For some people, a full budget of this kind is exactly the tool they need to keep track of their finances. I’ve met people who can tell me within a dollar how much they have left to spend on food for the month. Tracking every cent gives them a feeling of full control, and spending the time that takes to maintain keeps them focused. But I would estimate less than half of a percent of the people I’ve talked to about money management fall into this “amateur accountant” category. The rest of us need something easier — something that doesn’t require certification to operate.

targets

I’ve long advocated what I refer to as “hot spot budgeting” instead. Choose a couple of areas where you know you have trouble keeping your spending under control. Then focus your attention just on those targets. If you have trouble with a couple of areas, do one at a time instead.

Why does this work? Most of your regular expenses are fixed or non-discretionary — for instance, your rent or mortgage probably don’t vary every month, nor do most of your bills. A few, though, are relatively easy to change, and are big enough in your spending that changing them has a big effect. For me, it’s restaurants — when I eat out a lot, I have a bad month, and when I don’t, I have a good month. Likewise with books. If I keep my spending under control in just those two areas, the rest of my “budget” is painless.

Wesabe has long had a feature called “spending targets” to help you do hot spot budgeting. It has, though, been one of our best-kept secrets. Finding the feature (which was hidden in a drop-down menu on the spending summary page) was nearly impossible, and it was subtle enough in the interface that getting updates and keeping on track was tough.

Today, we changed all that, and made targets a ton easier and a lot more visible. You can now set and view your targets right from your Accounts home page, in a lovely set of graphs designed by our graph wizard, Tim. (These graphs are made completely in Javascript — no Flash plugin required.) You can view your targets in big, clear text; as pie charts; or as bar charts. Go ahead and add a couple and see how easy it is.

Also, when you’re just getting started with targets, seeing a big red mark on your home page when you overspend can be very discouraging. By default, we won’t show you overspending on targets — your graph will just show “$0 left” when you reach the amount you targeted. However, some people like seeing how far off they were in their guesses, so we’ve added a “show overspending” toggle. Click the gauge icon (the one that goes into the red) to enable display of overspending.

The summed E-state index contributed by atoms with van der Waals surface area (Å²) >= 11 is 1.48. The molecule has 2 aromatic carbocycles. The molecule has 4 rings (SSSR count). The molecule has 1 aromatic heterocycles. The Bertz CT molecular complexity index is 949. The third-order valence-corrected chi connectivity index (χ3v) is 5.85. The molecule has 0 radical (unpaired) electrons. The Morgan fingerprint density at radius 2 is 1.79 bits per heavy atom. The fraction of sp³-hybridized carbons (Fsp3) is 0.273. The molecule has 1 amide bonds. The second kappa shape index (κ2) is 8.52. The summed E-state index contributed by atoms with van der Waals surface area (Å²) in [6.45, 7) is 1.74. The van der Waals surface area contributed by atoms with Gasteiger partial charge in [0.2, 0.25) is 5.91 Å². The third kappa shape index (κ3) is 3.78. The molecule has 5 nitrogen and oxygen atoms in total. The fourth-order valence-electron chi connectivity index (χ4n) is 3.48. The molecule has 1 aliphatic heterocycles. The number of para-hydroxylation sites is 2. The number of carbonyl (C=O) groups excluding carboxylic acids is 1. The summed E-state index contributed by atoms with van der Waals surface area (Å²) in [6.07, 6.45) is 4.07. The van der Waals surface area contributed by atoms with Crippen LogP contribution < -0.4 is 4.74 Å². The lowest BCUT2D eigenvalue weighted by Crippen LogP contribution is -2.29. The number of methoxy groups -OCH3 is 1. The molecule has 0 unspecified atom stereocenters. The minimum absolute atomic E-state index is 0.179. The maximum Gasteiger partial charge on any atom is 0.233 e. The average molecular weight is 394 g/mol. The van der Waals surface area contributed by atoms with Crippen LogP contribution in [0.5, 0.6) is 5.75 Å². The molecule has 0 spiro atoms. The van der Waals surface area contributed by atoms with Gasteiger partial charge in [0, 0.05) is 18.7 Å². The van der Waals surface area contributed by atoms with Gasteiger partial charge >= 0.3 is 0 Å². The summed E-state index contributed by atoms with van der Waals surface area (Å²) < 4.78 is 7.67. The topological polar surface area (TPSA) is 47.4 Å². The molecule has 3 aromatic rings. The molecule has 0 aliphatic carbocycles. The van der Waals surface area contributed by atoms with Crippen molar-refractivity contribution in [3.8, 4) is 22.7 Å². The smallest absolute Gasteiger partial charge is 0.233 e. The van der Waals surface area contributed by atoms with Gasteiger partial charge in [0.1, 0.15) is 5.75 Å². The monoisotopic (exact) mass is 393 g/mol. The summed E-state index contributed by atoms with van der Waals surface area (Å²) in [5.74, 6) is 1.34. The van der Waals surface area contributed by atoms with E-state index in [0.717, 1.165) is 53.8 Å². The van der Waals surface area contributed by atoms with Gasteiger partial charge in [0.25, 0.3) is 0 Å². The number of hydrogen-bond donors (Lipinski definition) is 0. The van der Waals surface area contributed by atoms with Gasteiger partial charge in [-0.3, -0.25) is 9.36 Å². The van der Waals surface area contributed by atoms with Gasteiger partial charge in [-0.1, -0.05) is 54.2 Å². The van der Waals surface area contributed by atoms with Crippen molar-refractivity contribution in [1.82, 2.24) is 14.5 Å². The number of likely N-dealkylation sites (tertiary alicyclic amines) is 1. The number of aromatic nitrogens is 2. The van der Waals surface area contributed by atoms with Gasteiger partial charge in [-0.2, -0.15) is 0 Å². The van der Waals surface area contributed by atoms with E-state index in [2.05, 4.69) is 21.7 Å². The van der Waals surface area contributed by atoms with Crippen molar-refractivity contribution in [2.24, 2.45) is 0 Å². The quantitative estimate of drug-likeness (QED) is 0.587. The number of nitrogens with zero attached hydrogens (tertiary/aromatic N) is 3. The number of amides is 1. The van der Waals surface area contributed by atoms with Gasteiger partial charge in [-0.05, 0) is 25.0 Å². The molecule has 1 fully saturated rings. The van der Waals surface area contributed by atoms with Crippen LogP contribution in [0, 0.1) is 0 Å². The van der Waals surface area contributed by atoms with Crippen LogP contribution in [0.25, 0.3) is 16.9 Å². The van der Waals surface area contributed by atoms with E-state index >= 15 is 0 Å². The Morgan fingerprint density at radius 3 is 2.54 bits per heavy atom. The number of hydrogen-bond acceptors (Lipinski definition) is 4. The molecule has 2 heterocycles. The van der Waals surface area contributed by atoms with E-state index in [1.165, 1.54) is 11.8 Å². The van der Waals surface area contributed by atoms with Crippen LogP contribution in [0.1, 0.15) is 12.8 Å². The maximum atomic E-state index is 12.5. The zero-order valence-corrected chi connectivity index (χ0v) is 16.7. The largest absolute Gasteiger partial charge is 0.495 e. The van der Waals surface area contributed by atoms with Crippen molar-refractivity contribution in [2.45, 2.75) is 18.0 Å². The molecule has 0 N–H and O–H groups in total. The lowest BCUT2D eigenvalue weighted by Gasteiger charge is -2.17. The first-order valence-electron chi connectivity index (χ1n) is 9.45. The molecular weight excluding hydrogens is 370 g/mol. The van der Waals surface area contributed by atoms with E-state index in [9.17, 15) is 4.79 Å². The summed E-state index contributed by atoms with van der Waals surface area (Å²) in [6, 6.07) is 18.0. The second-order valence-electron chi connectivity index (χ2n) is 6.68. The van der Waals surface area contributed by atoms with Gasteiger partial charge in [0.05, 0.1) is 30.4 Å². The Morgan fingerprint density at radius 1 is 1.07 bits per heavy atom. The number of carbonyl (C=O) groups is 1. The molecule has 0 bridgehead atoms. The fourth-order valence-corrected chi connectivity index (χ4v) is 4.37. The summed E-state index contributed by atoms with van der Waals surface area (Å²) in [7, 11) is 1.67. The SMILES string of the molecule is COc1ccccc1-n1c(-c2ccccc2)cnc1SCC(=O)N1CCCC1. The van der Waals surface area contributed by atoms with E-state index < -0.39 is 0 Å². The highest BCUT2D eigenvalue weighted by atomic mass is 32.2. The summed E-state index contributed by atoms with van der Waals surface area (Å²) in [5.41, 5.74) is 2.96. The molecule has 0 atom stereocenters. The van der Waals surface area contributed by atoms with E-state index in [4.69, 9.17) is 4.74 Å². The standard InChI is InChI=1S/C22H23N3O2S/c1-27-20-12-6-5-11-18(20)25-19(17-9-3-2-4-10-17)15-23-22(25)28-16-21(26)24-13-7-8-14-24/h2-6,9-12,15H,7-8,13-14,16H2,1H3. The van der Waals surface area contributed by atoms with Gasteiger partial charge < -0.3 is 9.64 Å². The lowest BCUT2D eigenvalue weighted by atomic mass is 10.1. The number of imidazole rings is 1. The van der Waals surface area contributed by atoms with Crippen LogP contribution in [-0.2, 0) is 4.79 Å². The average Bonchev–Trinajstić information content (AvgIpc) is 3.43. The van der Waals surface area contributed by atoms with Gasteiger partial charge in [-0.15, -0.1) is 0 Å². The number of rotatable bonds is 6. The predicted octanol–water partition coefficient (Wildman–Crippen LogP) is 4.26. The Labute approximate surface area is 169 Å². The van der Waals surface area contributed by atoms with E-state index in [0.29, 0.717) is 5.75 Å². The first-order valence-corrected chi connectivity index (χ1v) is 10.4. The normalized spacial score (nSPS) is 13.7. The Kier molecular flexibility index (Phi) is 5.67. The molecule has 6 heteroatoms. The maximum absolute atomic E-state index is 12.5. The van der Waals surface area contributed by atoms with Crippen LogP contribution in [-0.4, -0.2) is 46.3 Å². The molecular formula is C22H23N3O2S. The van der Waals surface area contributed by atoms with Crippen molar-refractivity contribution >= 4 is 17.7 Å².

I’ll admit that I actually liked algebra, but I’ve never liked budgeting. Spending targets — focusing on just the “hot spots” in my budget — work for me in a way that budgets never did. Give it a try and you’ll see why. And nice work, Tim, in getting this great feature the exposure it deserves!

Lessons In Frugality

December 10, 2008

What can you gain by taking control of your money? A lot more than a fatter wallet! Wesabean CymbidiumKelly, or Kelly, shared that by not spending for a month, she and her family learned “A lot about ourselves, our habits, and the psychology behind our spending.” Read on for their top five lessons…

1. Competition breeds success.
It was fun to try to spend less than my husband on unnecessary expenses. It made the challenge exciting. If you don’t have a spouse or partner get a friend or family member involved. And for the record he won.

2. We usually spend when we are unsatisfied or unhappy.
Normally we spend on take-out, coffee, and snacks/treats for the family when we are feeling like we need time off or a break. By forcing ourselves to deal with any situation head-on we are happily exhausted by the end of the day, and the desire to spend is usually gone. When we did need a break we found ways to get that time, and we did spend some money on our  time off, but knowing it was our only time off made it so much more memorable.

3. Not spending gives us freedom.
By not focusing on going out to run errands or pick up this, that or the other thing; we found ourselves with a lot more time on our hands. We used it to keep the house cleaner, play more with our kids, and fix up the house.

4. The time spent on buying and maintaining more stuff can be spent getting rid of stuff, and you can earn money!
When I had to go to the store I was in with a list in my hand and out with only everything on it, and in record time!  The time I saved I used to purge things we weren’t using, giving some away on Freecycle and others to friends and family members. I sold a few items (mostly toys) and netted about $45 for the month.

5. If at first you don’t succeed try, try again.
If your No Spend Month doesn’t work out, or even if it does, do it again! We have plans to do another No Spend Month in February, with hope that we’ll spend even less!

Inspired by the success of the No Spend Month, Kelly has launched The Centsible Life, a personal finance blog. We have no doubt it will be a grand success!

The "great" customers are the first to go

December 8, 2008

A few weeks ago, a number of newspapers reported that consumers were receiving letters from their credit card providers, cutting their credit limits — and some reports suggest that as much as $2 trillion more may be cut in the next year and a half. Wesabe employee Debbie posted a Wesabe Groups thread about the topic, asking if anyone had had their own limit cut — and so far, that thread has 50 comments from Wesabeans about getting notices like these.

Reading everyone’s comments, I noticed a pattern…

“American Express cut the credit limit for a small business from $25K to about $2K. And the guy’s credit record was perfect…”

“it was only my banana republic card, but they cut my limit by half, and i have a very good payment history with them…”

“I just got an email from AMEX saying they’ve cut my limit by about $10,000 on my amex blue card…I have had a perfect history with them and been a loyal customer for years…”

“My GE Money Bank (Banana Republic/GAP) was cut from $1500 to $300! The account was in great standing…”